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Tonight is the Ward 1 candidate forum. These forums were organized by the Women of West St. Paul, Residents of Color Collective, and the WSP Greenway Project. The forum was moderated by Kimber Scott. Look for the forum video to be posted soon on the West St. Paul Candidate Forums Facebook page. Or watch it here:
Here’s our 2020 voter’s guide.
(Most recent updates first)
6:54 p.m. Closing Statements
Pace: This was fun, it’s great how well it went. Third-generation business owner and experience running a business translates to Council. Wants to work for constituents to offer amenities but keep taxes low.
Eastman: Thanks for doing this forum. She did then in 2018 and knows how much work it is. Appreciates engaged neighbors. We’ll need more of that as we approach the winter months. “I want to hear your voice, I want to hear your ideas.”
6:51 p.m. Question #14: What do you suggest about bringing arts to WSP?
Eastman: Happy about the art park project. Mural in the Robert Street tunnel? All for more art.
Pace: The art park is fantastic. Personally donated to the effort. It’d be great to have art in all our parks. Touts his own art collection. It comes down to money, but the city could partner with businesses. There should be some art in the former golf course when that’s developed.
6:47 p.m. Question #13: What can WSP do to attract more small businesses and a greater diversity?
Pace: We have forgivable loan programs. People ask why we don’t have specific things. It comes down to demographics and how things work. We have fast food because that’s what works. The city needs to come up with marketing and incentives. At the end of the day, what comes in is what will work. It’s hard to control what comes in and what goes. We don’t have a lot of control over it—as it should be (it’s America).
Eastman: I think we can do changes on the economic development side. We need business and community representation, at least in an advisory capacity. We should have broader community discussions about what the community wants to see. Build a development portfolio including goals and metrics.
Pace offers a rebuttal. He doesn’t disagree with Eastman. He notes that we’re pretty full and we’re doing a pretty good job.
6:43 p.m. Question #12: List three items of concern specific to ward 1 and what will you do about them?
Eastman: Additional development closer to renters. Additional improvements to parks, like skating. Adding a second basketball hoop where we only have one. Sidewalks!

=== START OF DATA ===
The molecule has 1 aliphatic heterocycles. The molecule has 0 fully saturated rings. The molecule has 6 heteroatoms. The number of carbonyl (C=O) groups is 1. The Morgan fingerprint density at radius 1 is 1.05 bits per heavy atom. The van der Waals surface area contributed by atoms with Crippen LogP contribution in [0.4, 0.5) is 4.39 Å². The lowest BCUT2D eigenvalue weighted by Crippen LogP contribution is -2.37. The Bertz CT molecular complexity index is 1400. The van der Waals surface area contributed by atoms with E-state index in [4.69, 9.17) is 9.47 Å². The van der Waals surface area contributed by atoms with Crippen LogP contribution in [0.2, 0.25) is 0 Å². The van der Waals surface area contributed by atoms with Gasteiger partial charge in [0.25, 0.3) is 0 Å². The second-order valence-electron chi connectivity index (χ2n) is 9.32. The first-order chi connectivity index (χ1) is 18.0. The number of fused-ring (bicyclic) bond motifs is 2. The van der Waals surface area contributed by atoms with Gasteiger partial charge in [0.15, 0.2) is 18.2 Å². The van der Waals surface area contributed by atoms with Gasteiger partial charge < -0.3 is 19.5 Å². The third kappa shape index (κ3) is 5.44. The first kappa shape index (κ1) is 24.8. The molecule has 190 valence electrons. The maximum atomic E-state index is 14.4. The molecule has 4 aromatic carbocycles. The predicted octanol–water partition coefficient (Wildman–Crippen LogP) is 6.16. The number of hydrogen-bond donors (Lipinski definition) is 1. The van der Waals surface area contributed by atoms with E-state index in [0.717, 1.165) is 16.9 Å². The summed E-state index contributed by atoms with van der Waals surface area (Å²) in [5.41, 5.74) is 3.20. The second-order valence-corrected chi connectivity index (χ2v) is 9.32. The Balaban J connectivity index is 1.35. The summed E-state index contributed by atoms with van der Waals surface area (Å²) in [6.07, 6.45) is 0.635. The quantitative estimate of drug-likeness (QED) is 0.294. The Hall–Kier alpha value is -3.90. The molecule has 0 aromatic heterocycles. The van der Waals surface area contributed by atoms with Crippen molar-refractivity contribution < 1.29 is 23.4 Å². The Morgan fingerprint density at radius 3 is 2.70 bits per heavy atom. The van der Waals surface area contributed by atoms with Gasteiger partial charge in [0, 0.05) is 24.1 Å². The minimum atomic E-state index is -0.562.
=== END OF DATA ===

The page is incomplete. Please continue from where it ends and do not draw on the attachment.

Pace: Trail on Oakdale needs to be finished. Development along golf course needs to be finished. Food truck park would be nice. Should look at our parks, add skate boarding or pickleball. Emphasized amenities that the whole city can enjoy.
6:38 p.m. Question #11: What weight should be given to staff recommendations?
They’re going to chat questions now.
Pace: “I’ve challenged staff recommendations a lot. I’m always questioning.” We refer to the experts. The staff are paid to do a job, they’re the experts. Council takes all the recommendations, input from the citizens, and makes a decision. But he does challenge things—points to the changing of the sidewalk assessment policy and pushed back on staff over that.
Eastman: I probably bother staff with questions as much as Council Members do. I appreciate the work they do. “But I am who I am, I will always research and ask a lot of questions.” Strongly encourages citizens to ask questions.
6:35 p.m. Question #10: What does WSP have to offer that other suburbs do not?
Eastman: We have the most engaged people. We have a good reputation.
Pace: We have a lot of great amenities. Great parks. The River-to-River Greenway trail, getting people out. Robert Street. There’s a reason WSP is one of the hottest home markets.
Eastman adds that a great thing about our community is that we invite people to do things. Wants to see more community engagement in economic development.
6:33 p.m. Question #9: How can the city improve access to affordable housing?
Pace: “I think we’re doing a fantastic job.” Points to several new projects. A few years ago our percentage of affordable housing was pretty high, definitely highest in Dakota County, and it’s probably higher now.